Analysts doubt new sanctions will stay Pyongyang’s hand
Observers say Security Council resolution is unlikely to make North Korea give up nuclear weapons programme
The United Nations Security Council has unanimously passed a resolution to expand sanctions aimed at cutting North Korea’s ability to fund its nuclear programme, but analysts are sceptical on how effective it will be.
The new resolution prohibits UN member states from buying coal, iron ore and other key commodities from North Korea, a move meant to cut the country’s export revenue by one third, or US$1 billion, annually, according to the Security Council. But the measure does not cover oil.
In a meeting in Manila hours after the adoption of the UN resolution on Sunday, Foreign Minister Wang Yi told his North Korean counterpart Ri Yong-ho that Pyongyang should stay calm.
“China urged the North Korean side to calmly face the new UN Security Council resolution, and not to do anything to violate it amid the strong opposition of the international community to [North Korea] launching a missile or [staging a] nuclear test,” Wang said after the meeting on the sidelines of the Association of Southeast Asian Nations’ foreign ministers meeting.
“The Korean peninsula has now reached a critical, near-crisis, point, but at the same time it could also be a turning point [for concerned countries] to make a decision on resuming [the stalled six-party] talks,” Wang said.
Wang later said it would not be easy to restart the multinational talks on North Korea’s nuclear programme, but that doing so should be the goal for all sides.
According to a statement from China’s foreign ministry, Ri reiterated Pyongyang’s stance on the nuclear issue, saying North Korea would stay in touch with Beijing.
Earlier in the day, Wang had said China played a “responsible and constructive” role in the decision to pass Resolution 2371, describing it at as “a necessary response” to North Korea’s violation of the council’s previous resolutions and its missile tests.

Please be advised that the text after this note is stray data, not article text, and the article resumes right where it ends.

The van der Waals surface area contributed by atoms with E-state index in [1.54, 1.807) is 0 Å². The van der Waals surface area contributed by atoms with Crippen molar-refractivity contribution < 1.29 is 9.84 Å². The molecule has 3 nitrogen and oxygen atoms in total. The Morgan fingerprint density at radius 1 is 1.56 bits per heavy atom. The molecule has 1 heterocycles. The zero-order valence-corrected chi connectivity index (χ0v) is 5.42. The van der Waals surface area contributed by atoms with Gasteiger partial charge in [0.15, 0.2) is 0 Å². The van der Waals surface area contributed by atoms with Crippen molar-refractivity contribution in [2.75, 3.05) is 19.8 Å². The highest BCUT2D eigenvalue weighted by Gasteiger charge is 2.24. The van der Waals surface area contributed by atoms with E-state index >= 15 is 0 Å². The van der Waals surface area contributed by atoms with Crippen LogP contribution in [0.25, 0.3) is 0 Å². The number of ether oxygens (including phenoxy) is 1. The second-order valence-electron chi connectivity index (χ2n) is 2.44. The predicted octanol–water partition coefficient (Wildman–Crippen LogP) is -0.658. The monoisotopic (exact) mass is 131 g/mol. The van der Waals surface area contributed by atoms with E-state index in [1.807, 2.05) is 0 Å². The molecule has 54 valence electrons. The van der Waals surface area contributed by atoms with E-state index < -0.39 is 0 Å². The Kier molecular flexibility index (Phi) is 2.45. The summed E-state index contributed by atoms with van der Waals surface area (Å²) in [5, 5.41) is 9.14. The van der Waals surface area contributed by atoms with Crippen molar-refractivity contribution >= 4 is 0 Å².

Wang also met US Secretary of State Rex Tillerson in Manila late yesterday. He said he and Tillerson reaffirmed full implementation of the UN resolution and hoped it would foster conditions for resuming dialogue.
US President Donald Trump commended China and Russia for their support on the US-drafted resolution,saying he “appreciates” their votes.
“The United Nations Security Council just voted 15-0 to sanction North Korea. China and Russia voted with us. Very big financial impact!” he tweeted.
Thomas Byrne, president of the New York-based The Korea Society, said the sanctions, if enforced, “are very significant”.
“They’re not self-sufficient in building nuclear bombs and ICBMs, so these sanctions are a big threat,” Byrne said.
Sun Xingjie, a North Korea specialist at Jilin University, said the latest sanctions would have a long-term impact on the North’s economy, but that he doubted they could force Pyongyang to give up its nuclear programme.
“Its economy is relatively closed. Previous rounds of sanctions were unprecedented on their own ... and North Korea’s nuclear weapons programme continues to make unprecedented inroads,” Sun said. “Nuclearisation is deemed the only means to safeguard stability to [North Korean leader] Kim Jong-un.”
Zhang Liangui, an observer of North Korea at the Central Party School, agreed the new measures would not put enough pressure on Pyongyang to make it change course. He said only complete sanctions might force North Korea to return to the negotiating table, but that China and Russia would not agree to force Pyongyang into such a corner.
“If the US found the Security Council’s sanctions ineffective, it might take unilateral sanction against countries, companies or individuals who trade with North Korea,” Zhang said. “If [that’s] still in vain, the US might resort to force.”
In an interview with MSNBC from last week broadcast on Saturday, US National Security Adviser H.R. McMaster said Trump was not ruling out a “preventive war” to stop North Korea from being able to threaten the US.
“If they had nuclear weapons that could threaten the United States, it’s intolerable from the president’s perspective,” McMaster said. “So, of course, we have to provide all options to do that, and that includes a military option.”
Additional reporting by Bloomberg, Agence-France Presse